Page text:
Friday, September 27, 2013

BJP creates infantile ruckus over the ordinance on immediate disqualification of MPs, MLAs after the Patna High Court judgment and the Supreme Court Order of July 10, 2013. Rahul Gandhi joins BJP bandwagon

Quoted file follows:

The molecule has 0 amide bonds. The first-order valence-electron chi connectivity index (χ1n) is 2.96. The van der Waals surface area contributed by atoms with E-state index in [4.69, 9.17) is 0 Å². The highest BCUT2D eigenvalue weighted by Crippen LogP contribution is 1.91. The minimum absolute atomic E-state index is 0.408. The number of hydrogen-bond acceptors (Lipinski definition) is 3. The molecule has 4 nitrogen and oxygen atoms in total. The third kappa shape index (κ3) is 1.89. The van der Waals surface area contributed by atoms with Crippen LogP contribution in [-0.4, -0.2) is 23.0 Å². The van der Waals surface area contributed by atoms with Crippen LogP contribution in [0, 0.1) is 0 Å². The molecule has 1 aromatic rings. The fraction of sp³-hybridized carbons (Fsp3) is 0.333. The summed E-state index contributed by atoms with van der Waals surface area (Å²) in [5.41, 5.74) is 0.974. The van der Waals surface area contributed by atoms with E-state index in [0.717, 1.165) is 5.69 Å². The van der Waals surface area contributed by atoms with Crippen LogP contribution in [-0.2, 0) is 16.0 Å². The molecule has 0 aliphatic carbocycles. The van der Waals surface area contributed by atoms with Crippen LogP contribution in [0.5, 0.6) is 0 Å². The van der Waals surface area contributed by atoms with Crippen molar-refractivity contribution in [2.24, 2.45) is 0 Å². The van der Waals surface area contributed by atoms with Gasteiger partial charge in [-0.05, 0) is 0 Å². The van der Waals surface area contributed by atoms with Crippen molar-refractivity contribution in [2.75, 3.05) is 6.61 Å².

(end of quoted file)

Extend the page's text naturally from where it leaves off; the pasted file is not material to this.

It is the Patna High Court's common order of April 30, 2004 that is at issue. When an appeal came before the Supreme Court, Justice A.K.Patnaik found no infirmity in the high court's interpretation. He cited the argument of the high court order: "A right to vote is a statutory right, the Law gives it, the Law takes it away. Persons convicted of crime are kept away from elections to the Legislature, whether to State Legislature or Parliament, and all other public elections. The Court has no hesitation in interpreting the Constitution and the Laws framed under it, read together, that persons in the lawful custody of the Police also will not be voters, in which case, they will neither be electors. The Law temporarily takes away the power of such persons to go anywhere near the election scene. To vote is a statutory right. It is privilege to vote, which privilege may be taken away. In that case, the elector would not be qualified, even if his name is on the electoral rolls. The name is not struck off, but the qualification to be an elector and the privilege to vote when in the lawful custody of the police is taken away.” On the face of it, it has the tone of arbitrariness, which was in need of being contested. It had no qualifications, no nuances, and no room for challenging the conviction of a lower court before a higher court. It does not take into account "unlawful custody". It assumes that all detentions are "lawful custody". There was need for amendment to the law to remedy the arbitrariness of the Patna high court which the Supreme Court refused to remedy. The BJP like the habitual opposition party it is has been quibbling about the amendment without challenging the basic idea behind the amendment. The BJP was enraged by the ordinance that the government had issued. It was politics as usual both for the government and for the opposition parties including the BJP. The ordinance can be misused and all governments, including BJP-led NDA have indulged in it. But this does not of course disqualify the BJP from challenging the misuse of the powers of issuing an ordinance by the Congress-led UPA. There was not much legal merit in the BJP's objection though it was a politically valid objection. There are two issues involved here. If a person is under arrest, which the Patna high court order referred to as "lawful custody" then he or she loses the right to vote, of being an elector. In India, if your name is not on the electoral list, you lose the right to contest an election, either for the state assembly or the Lok Sabha. All the political parties, including the BJP, agreed at an all-party meeting during the Monsoon Session of parliament that that there was a need to bring an amendment to the Representation of People Act (RPA. The amendment came in the form of two bills. The first bill amending the RPA with regard to losing your right to vote if you are in prison has been passed. The second bill amending the RPA with regard to allowing for convicted MPs and MLAs the time and opportunity to go in appeal to the higher court within the specified period but with qualifications was brought in. It was decided to take away the right of the legislator to vote and to draw his emoluments when appealing the lower court's verdict. This was a sensible argument. The BJP wanted changes in detail. It did not oppose the amendment in principle. There was a hue and cry among the urban middle classes -- the chattering classes -- and their echo chambers in the English language TV news channels that this was a vile attempt to protect the "criminal" politicians, and that if allowed to stand the Patna high court order upheld by the Supreme Court would check the criminal elements in politics. It was a puerile argument at the best of times without allowing for the due process of law to be played out. What these people should have wanted is a speedy disposal of cases so that the litigation does not last for ever and the criminal elements among the politicians do not escape the law. But the honesty zealots in India are anti-democratic and undemocratic when it comes to preaching and imposing their ill-conceived public morality. The BJP has been an unthinking opposition party. It feels a compulsion to jump at every move of the government and it feels that it is duty-bound to do so as an alert and responsible national party in opposition. But it has been playing truant in this issue by not stating whether it agrees with the Patna high court order and its endorsement by the Supreme Court. The utterly immature and even irresponsible Congress vice-president Rahul Gandhi, who lives in his world naive and flawed idealism seemed to have felt that the BJP was stealing a march over the discredited Manmohan Singh government, and he thought that he should join the moral chorus. He joined the BJP bandwagon on the basis of principle, and he was careful to say that he was stating his personal opinion. Given the vassalage of Congress to Sonia Gandhi-Rahul Gandhi, party communication chief Ajay Maken had no option but to say that the view of Rahul Gandhi was the view of the Congress party. Rahul Gandhi did not mean to challenge the government, he did not intend to insult prime minister Manmohan Singh or embarrass the Congress party. He felt morally obliged to state his personal view. Moral views of unthinking people are no moral views in the deeper sense of the term. Perhaps BJP leaders and Rahul Gandhi should take lessons in Kantian ethics. That is the only way they can redeem themselves and they can emerge as sensible political players in a maturing democracy like that of India.

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